Fish described as fatty are particularly rich in omega-3, a fatty acid that is beneficial for several body functions, including the cardiovascular system. These benefits are confirmed and the amount to consume is specified.
The term fatty fish covers a series of species such as tuna, sardines, salmon, mackerel, anchovies, and trout. The high omega-3 content of their flesh (and oils) is explained by their diet very rich in microalgae, the only plants capable of synthesizing omega-3 EPA and DHA.
With or without cardiovascular disease
The benefits of omega-3s for the cardiovascular system have been studied for many years, with convincing results. In this context, the consumption of oily fish is obviously taken into account, as is that of vegetable sources of omega-3 (think of nuts and linseed, and rapeseed oils).
Regarding fish, a Canadian team (McMaster University) compared the results of four major international studies involving a total of some 200,000 participants (as many men as women, with an average age of 51 years). The intention was to find the “ideal dose” of fatty fish per week for heart benefit. The follow-up included patients with cardiovascular disease (or at high risk of suffering from it) or people without a history of this type.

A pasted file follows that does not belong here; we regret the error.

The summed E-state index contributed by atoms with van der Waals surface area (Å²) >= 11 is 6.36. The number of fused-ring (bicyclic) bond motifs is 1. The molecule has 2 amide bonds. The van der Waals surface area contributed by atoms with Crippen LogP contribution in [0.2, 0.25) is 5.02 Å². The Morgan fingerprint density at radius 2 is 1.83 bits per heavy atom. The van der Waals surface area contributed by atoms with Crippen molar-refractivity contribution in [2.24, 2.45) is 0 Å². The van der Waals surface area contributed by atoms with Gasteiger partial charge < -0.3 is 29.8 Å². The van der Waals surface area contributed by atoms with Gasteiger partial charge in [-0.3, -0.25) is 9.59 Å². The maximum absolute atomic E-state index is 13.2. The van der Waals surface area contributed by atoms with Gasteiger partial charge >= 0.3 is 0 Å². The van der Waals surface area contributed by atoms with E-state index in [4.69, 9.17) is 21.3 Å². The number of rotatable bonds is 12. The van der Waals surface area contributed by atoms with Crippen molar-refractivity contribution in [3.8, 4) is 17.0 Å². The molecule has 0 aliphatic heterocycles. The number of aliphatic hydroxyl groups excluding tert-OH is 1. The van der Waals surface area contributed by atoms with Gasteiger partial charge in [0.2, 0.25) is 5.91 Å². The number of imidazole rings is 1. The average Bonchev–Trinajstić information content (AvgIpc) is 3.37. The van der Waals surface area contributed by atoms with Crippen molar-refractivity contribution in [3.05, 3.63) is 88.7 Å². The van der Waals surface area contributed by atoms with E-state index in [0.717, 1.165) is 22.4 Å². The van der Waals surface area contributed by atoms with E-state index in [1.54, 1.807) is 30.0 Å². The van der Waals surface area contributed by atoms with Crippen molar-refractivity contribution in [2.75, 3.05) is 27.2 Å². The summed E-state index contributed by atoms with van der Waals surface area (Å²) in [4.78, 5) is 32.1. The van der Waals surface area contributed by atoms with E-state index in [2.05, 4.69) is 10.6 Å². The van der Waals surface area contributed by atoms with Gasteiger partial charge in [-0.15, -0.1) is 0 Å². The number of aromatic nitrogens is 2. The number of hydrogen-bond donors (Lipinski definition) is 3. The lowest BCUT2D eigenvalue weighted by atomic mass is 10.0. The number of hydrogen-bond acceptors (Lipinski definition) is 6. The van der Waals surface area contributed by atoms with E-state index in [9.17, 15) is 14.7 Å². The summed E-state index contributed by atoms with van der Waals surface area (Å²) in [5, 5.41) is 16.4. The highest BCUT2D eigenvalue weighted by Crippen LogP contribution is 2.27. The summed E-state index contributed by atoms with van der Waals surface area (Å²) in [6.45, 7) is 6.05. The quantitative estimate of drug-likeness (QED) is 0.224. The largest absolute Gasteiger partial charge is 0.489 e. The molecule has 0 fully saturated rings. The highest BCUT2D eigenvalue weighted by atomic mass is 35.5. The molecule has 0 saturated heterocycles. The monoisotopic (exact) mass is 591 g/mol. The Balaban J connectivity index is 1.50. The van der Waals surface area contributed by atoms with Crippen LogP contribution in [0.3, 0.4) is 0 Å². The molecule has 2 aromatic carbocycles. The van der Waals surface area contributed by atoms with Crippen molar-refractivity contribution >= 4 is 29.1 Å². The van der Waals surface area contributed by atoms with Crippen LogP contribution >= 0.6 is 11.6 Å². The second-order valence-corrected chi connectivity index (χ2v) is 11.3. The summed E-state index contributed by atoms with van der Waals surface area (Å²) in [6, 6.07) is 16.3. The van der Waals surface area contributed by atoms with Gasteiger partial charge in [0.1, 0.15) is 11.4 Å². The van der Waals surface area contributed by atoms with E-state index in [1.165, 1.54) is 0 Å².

Two servings per week
Analysis of the data, therefore concerning a very large and diverse population, indicates that the optimal consumption of oily fish should be around 175 g per week or the equivalent of two servings. And it turns out that it is especially patients at high cardiovascular risk who derive the greatest benefit from omega-3 provided by these foods, in terms of prevention of major heart attack (including myocardial infarction) and associated mortality. In the absence of high cardiovascular risk, the preventive effect is more modest.
From a nutritional standpoint, lean fish is interesting for many reasons, but not for their – minimal – omega-3 intake. Recommendations suggest eating at least two servings of fish per week, which can be divided at a minimum by one serving of oily fish and one serving of lean fish. To supplement the omega-3 intake, vegetable sources (including oils) are very useful.
Betsy is a true science nerd, down to the glasses. Her words, not mine! She works as a nurse specializing in pediatric nursing. She holds a Master’s degree from the University of Pennsylvania. She is passionate about all thing pregnancy and baby-related.